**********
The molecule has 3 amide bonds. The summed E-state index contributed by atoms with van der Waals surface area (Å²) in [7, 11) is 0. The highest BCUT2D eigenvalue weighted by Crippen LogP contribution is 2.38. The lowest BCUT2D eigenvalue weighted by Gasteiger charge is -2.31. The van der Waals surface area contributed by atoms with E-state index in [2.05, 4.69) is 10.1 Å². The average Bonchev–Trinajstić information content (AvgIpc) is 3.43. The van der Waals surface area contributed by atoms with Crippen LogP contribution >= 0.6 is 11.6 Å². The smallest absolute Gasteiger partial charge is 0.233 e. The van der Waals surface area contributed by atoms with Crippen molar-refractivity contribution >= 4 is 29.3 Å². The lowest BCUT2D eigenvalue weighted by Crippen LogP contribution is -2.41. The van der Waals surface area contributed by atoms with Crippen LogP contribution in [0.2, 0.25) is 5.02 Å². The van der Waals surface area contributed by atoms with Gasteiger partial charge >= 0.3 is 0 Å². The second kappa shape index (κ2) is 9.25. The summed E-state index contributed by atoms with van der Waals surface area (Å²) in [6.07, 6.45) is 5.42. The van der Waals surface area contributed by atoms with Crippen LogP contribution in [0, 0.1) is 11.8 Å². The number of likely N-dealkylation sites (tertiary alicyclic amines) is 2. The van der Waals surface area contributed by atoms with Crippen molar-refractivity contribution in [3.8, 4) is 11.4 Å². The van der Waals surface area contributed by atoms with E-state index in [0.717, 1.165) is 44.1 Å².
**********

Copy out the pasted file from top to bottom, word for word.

The molecule has 3 amide bonds. The summed E-state index contributed by atoms with van der Waals surface area (Å²) in [7, 11) is 0. The highest BCUT2D eigenvalue weighted by Crippen LogP contribution is 2.38. The lowest BCUT2D eigenvalue weighted by Gasteiger charge is -2.31. The van der Waals surface area contributed by atoms with E-state index in [2.05, 4.69) is 10.1 Å². The average Bonchev–Trinajstić information content (AvgIpc) is 3.43. The van der Waals surface area contributed by atoms with Crippen LogP contribution >= 0.6 is 11.6 Å². The smallest absolute Gasteiger partial charge is 0.233 e. The van der Waals surface area contributed by atoms with Crippen molar-refractivity contribution >= 4 is 29.3 Å². The lowest BCUT2D eigenvalue weighted by Crippen LogP contribution is -2.41. The van der Waals surface area contributed by atoms with Crippen LogP contribution in [0.2, 0.25) is 5.02 Å². The van der Waals surface area contributed by atoms with Gasteiger partial charge >= 0.3 is 0 Å². The second kappa shape index (κ2) is 9.25. The summed E-state index contributed by atoms with van der Waals surface area (Å²) in [6.07, 6.45) is 5.42. The van der Waals surface area contributed by atoms with Crippen LogP contribution in [0, 0.1) is 11.8 Å². The number of likely N-dealkylation sites (tertiary alicyclic amines) is 2. The van der Waals surface area contributed by atoms with Crippen molar-refractivity contribution in [3.8, 4) is 11.4 Å². The van der Waals surface area contributed by atoms with E-state index in [0.717, 1.165) is 44.1 Å².